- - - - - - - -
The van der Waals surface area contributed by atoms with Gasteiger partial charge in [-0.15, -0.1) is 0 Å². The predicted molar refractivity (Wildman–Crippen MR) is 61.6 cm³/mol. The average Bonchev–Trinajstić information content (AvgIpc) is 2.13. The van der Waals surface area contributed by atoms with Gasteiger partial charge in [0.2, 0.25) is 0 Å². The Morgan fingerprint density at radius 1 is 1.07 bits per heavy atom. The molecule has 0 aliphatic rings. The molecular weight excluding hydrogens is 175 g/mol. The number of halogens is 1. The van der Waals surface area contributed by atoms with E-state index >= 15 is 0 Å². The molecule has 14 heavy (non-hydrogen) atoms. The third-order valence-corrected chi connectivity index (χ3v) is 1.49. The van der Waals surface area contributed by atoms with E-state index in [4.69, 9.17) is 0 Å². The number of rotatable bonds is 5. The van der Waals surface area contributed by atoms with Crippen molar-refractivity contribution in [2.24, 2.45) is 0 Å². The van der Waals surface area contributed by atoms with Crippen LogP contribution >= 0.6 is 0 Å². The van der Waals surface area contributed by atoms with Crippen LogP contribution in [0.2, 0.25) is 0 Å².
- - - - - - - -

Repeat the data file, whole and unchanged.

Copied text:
The van der Waals surface area contributed by atoms with Gasteiger partial charge in [-0.15, -0.1) is 0 Å². The predicted molar refractivity (Wildman–Crippen MR) is 61.6 cm³/mol. The average Bonchev–Trinajstić information content (AvgIpc) is 2.13. The van der Waals surface area contributed by atoms with Gasteiger partial charge in [0.2, 0.25) is 0 Å². The Morgan fingerprint density at radius 1 is 1.07 bits per heavy atom. The molecule has 0 aliphatic rings. The molecular weight excluding hydrogens is 175 g/mol. The number of halogens is 1. The van der Waals surface area contributed by atoms with E-state index >= 15 is 0 Å². The molecule has 14 heavy (non-hydrogen) atoms. The third-order valence-corrected chi connectivity index (χ3v) is 1.49. The van der Waals surface area contributed by atoms with E-state index in [4.69, 9.17) is 0 Å². The number of rotatable bonds is 5. The van der Waals surface area contributed by atoms with Crippen molar-refractivity contribution in [2.24, 2.45) is 0 Å². The van der Waals surface area contributed by atoms with Crippen LogP contribution >= 0.6 is 0 Å². The van der Waals surface area contributed by atoms with Crippen LogP contribution in [0.2, 0.25) is 0 Å².